The NDP leadership campaign sparked considerable interest among Canadians and saw NDP membership soar, rising over 50% in six months to 128,351 on election day. Many of these first time members, such as myself, may well be interested in the NDP but may not be long term loyalists. After the campaign, the key is to convert as many of these members as possible into loyal NDP followers who can advocate for the party long into the future.
A perfect way to entrench interest in the NDP is to use the massive emailing list of new members to send out positive, interesting, and politically relevant messages. Instead, what we have gotten is a series of requests from the various losers of the election begging for money to retire their campaign debt. In my email there was three from Nash, three from Topp, and two from Dewar. Oh sure, they came with some positive preamble or other, which is good, but it just made me want to block all further emails from the NDP. Hardly an effective way to embrace new members, it was more likely to disenfranchise them.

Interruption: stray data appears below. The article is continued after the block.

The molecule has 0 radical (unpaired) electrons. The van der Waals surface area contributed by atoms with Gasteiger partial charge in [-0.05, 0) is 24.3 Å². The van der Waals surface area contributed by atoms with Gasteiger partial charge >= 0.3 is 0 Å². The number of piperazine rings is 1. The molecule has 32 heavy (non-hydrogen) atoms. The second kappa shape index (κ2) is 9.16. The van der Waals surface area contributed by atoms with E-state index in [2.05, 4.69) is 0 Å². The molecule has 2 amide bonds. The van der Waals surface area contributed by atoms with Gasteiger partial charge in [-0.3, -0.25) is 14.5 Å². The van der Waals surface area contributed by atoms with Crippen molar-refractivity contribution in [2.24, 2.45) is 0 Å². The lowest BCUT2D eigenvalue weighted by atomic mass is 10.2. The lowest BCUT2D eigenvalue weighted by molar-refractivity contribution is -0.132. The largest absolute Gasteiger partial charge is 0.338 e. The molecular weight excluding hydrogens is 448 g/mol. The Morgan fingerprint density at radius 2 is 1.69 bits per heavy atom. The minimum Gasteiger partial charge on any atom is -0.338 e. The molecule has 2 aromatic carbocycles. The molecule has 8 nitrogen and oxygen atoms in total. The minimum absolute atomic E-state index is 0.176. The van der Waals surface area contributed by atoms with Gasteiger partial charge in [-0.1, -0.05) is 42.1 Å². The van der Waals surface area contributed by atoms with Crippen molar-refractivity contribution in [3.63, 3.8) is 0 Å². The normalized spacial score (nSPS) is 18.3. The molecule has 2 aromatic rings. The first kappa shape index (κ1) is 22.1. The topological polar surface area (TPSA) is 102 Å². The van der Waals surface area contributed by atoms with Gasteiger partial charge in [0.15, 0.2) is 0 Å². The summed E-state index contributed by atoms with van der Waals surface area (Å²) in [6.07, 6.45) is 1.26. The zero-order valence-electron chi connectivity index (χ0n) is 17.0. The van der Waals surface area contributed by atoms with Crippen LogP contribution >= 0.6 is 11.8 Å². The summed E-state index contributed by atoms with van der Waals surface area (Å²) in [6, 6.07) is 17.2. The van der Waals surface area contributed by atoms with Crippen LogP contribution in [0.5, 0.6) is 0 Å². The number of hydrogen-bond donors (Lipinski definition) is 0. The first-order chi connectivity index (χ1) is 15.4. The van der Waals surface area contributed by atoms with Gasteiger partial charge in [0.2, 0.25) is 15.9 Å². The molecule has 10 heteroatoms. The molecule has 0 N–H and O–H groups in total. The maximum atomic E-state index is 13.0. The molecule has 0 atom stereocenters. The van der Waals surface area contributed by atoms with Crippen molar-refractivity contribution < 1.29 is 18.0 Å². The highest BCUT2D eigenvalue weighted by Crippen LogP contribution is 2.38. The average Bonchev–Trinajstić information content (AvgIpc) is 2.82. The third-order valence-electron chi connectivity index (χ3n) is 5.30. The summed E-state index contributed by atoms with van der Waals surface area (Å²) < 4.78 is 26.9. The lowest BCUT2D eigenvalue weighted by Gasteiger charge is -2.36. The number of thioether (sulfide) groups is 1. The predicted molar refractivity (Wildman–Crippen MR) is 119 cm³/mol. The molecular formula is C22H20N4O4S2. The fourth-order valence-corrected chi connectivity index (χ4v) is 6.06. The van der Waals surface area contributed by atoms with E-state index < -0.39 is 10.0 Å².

I would not have thought this was that difficult of a principle: in a campaign, spend pretty close to the amount of money you are actually able to raise. For the winner, they are quite able to continue gaining funds after the election and can easily retire their debts. For the loser, however, they are in a much worse situation because who would want to donate to a losing candidate after they loss? And what funds they are able to raise, if they remain in politics, will always have this tarnish over it that the money is not going towards whatever big new laudable ideas are being talked about at the fundraising event, but to clean up the skeletons in the closet.
At least for the NDP, candidates like Nash who remains a prominent NDP shadow cabinet minister, she can raise funds. Next year when the Liberals have their race, some of them may well not even be MPs and may have almost no ability to raise funds if they lose and return to private life. They are going to have to be very careful.
There is a precedent here. Three candidates for the Liberal leadership race in 2006 who lost have still not retired their hundred thousand dollar debts. Elections Canada gives them eighteen months, and they have gotten two extensions since then. Recently they have been denied a third extension in court and face fines or jail time. So they should. There is too much of a culture of campaign indebtedness and the NDP should not have tolerated their candidates doing the same.
It is worth noticing that none of the campaigns have publicly announced their debts or a schedule by which they think they will be paid off, so we can only infer based on the emails and fundraising events.
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